Abu Dhabi's financial hub is working with stakeholders to create an entire ecosystem for a safer market place of digital currencies
ADGM receives interest from crypto asset players for its regulatory framework, CEO says
Abu Dhabi Global Market has received interest from global crypto asset players for the framework it is developing to regulate trading of digital assets as the capital's financial hub works to create a safe market place for digital currencies.
“A lot of responsible crypto asset players are looking for a good regulatory regime,” Richard Teng, the chief executive of Financial Services Regulatory Authority at ADGM told The National in an interview in Beijing this past weekend. “They want to do the right thing: good regulations, good governance … safe environment to set up their [digital currency] exchanges and allow investors to partake in it. What we want are really serious-minded, responsible players to establish a safer market place.”
The FSRA, the regulator of ADGM, in April published a consultation paper on a proposed framework to administer spot crypto asset activities, including exchanges, custodians and other intermediaries, to be undertaken in the financial free zone.
The FSRA is seeking industry comments for the “fit for purpose” regulatory framework that effectively addresses a full range of risks associated with crypto asset activities. For crypto asset exchanges, the framework will entail proper regulation, addressing key risks including anti-money laundering and counter-terrorist financing, consumer protection, technology governance and safe custody, ADGM said in a statement at the time.
Mr Teng declined to speculate on when ADGM could have a crypto currency exchange set up after the one-month public consultation period on its regulatory paper is over. The ADGM, which is a key pillar of Abu Dhabi’s agenda of economic and financial diversification away from hydrocarbons, is receiving a lot of inquiries on the framework and “we are working with different players on that front”, he said.
The discussions, with international players range from digital currency exchanges, to custody and advisory businesses and FSRA has shared the draft with other international regulators as well.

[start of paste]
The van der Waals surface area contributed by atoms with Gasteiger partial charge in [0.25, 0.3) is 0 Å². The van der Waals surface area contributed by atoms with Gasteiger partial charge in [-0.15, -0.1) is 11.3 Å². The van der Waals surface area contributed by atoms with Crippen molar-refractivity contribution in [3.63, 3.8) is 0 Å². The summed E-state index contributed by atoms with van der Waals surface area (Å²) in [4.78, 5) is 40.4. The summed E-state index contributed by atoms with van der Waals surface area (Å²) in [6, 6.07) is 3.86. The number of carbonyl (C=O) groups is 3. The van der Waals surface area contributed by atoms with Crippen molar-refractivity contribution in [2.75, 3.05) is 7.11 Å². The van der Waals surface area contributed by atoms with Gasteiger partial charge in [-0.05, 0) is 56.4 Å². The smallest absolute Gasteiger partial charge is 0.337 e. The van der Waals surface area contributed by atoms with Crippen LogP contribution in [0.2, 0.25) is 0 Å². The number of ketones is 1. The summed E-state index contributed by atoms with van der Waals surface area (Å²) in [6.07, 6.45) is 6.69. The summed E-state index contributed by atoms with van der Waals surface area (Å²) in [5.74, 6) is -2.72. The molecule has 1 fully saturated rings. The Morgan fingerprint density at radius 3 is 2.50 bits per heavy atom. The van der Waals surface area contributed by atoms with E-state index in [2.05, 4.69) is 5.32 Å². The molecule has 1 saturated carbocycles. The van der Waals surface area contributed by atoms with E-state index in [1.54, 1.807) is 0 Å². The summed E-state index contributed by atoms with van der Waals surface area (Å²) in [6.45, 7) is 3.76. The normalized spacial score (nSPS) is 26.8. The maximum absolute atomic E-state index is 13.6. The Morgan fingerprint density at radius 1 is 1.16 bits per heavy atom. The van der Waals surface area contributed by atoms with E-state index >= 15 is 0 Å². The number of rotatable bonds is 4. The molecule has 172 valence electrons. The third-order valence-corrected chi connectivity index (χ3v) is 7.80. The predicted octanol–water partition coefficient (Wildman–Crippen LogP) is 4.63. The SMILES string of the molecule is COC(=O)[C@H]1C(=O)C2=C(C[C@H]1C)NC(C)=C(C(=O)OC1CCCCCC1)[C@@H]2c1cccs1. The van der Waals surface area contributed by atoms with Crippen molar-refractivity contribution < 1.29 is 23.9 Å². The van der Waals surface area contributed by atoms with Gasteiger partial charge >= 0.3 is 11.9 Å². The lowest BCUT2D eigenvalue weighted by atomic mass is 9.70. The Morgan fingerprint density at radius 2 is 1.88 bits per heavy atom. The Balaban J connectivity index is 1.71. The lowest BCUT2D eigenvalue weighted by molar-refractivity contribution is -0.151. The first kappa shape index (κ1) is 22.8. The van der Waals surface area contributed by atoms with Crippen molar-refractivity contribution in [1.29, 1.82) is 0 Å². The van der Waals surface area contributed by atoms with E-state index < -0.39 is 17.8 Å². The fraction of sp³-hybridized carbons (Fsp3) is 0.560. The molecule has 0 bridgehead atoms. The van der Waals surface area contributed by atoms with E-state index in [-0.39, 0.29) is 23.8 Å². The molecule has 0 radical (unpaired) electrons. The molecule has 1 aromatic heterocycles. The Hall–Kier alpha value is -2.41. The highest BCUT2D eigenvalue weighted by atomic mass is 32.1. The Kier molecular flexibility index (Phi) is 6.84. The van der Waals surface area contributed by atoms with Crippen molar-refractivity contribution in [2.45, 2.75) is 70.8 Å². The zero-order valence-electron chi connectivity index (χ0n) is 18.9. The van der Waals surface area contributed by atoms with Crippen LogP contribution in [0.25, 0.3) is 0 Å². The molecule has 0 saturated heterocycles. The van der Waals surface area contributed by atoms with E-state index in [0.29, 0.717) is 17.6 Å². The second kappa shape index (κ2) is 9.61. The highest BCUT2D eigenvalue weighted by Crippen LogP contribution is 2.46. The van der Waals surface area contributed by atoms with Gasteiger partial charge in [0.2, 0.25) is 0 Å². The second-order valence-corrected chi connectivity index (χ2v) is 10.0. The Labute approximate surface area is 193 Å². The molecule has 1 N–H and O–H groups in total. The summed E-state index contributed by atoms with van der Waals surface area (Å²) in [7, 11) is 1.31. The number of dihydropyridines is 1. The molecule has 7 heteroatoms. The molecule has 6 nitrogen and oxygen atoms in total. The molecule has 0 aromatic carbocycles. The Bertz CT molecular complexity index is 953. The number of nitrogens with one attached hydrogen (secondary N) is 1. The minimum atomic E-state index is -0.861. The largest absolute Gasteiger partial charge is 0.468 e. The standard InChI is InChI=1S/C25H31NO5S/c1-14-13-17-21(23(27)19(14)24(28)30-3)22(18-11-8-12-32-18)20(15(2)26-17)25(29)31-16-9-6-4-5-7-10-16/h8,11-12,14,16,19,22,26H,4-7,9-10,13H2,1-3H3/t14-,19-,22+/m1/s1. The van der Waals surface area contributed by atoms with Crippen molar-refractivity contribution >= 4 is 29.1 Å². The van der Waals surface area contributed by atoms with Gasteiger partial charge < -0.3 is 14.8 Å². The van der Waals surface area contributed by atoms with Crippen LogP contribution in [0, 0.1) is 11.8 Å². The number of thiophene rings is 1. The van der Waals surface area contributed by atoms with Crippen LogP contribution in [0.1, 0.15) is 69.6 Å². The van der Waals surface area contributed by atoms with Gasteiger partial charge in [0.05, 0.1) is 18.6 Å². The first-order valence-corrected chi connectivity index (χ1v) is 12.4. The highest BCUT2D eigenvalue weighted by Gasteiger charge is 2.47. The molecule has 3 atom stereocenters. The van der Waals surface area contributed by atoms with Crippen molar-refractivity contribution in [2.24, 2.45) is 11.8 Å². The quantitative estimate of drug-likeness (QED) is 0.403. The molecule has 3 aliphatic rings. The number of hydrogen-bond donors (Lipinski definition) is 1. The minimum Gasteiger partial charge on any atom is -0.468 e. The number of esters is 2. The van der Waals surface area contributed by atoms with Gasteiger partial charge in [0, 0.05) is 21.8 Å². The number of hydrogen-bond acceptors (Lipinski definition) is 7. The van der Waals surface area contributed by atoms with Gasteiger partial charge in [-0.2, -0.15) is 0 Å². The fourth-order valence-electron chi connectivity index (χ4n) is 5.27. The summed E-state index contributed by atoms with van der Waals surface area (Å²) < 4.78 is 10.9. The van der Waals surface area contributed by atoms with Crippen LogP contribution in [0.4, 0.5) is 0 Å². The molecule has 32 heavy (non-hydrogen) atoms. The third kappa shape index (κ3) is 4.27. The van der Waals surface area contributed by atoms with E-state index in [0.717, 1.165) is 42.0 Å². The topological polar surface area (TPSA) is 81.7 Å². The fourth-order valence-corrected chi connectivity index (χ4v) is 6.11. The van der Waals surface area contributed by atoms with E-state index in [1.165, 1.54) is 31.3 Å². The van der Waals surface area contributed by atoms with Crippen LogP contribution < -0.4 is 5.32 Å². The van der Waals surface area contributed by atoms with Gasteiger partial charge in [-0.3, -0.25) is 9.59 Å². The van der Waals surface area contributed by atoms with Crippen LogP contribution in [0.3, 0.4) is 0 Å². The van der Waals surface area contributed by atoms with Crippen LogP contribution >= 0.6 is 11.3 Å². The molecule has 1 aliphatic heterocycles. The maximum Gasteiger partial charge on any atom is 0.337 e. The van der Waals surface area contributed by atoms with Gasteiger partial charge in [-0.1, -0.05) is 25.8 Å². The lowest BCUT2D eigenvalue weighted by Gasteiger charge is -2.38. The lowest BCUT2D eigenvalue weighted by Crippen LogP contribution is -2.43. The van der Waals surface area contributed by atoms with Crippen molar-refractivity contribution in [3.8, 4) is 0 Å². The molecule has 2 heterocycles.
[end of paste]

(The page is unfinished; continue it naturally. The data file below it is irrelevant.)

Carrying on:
“We are working with stakeholders to understand, what it really takes to regulate the crypto spot market well,” Mr Teng noted.
“It’s really international players from all over the world including US, Europe, UK. They are top respected names globally.”
The dramatic growth of digital and crypto asset markets has been transformational for financial markets. Initially intended as a medium of exchange requiring no central counterparty, crypto assets such as Bitcoin have evolved to become alternative investments for investors seeking returns in this asset class. However, extreme price volatility and cyber thefts have forced a number of regulators across the world to voice concern about their trading.
The ADGM regulator earlier this year also echoed concerns raised by the UAE's market regulator Securities and Commodities Authority, which warned investors against any fundraising done through cryptocurrencies, be it initial coin offerings, initial token offerings, token pre-sale or token crowd-sale.
There have been multiple industry calls for a more comprehensive approach to address this issue, especially from the International Monetary Fund and the Financial Stability Board, and Mr Teng said the global regulatory sentiment to crypto assets has changed quite significantly in recent times.
“It has shifted a fair bit among regulators to say we need to look at this asset class as it is going to stay and how best we can regulate it,” he said. “Previously they thought it will go away.”
When asked if these regulations serve as the foundations for ADGM to become a digital currencies trading hub in the region, Mr Teng said ADGM aims to support innovation and growth and “to us crypto assets are an another asset class that is gaining traction and we do feel that it is responsible of us to regulate them responsibly and adequately”.
By and large, institutional investors have steered clear of investments in virtual currencies and it has been a domain for mostly retail investors.
“You need to bring in the institutional investors and to do that you need to address the risks properly and that’s what we are trying to do [with the regulations],” he said. “Only then you will see more stability in the price [of crypto assets].”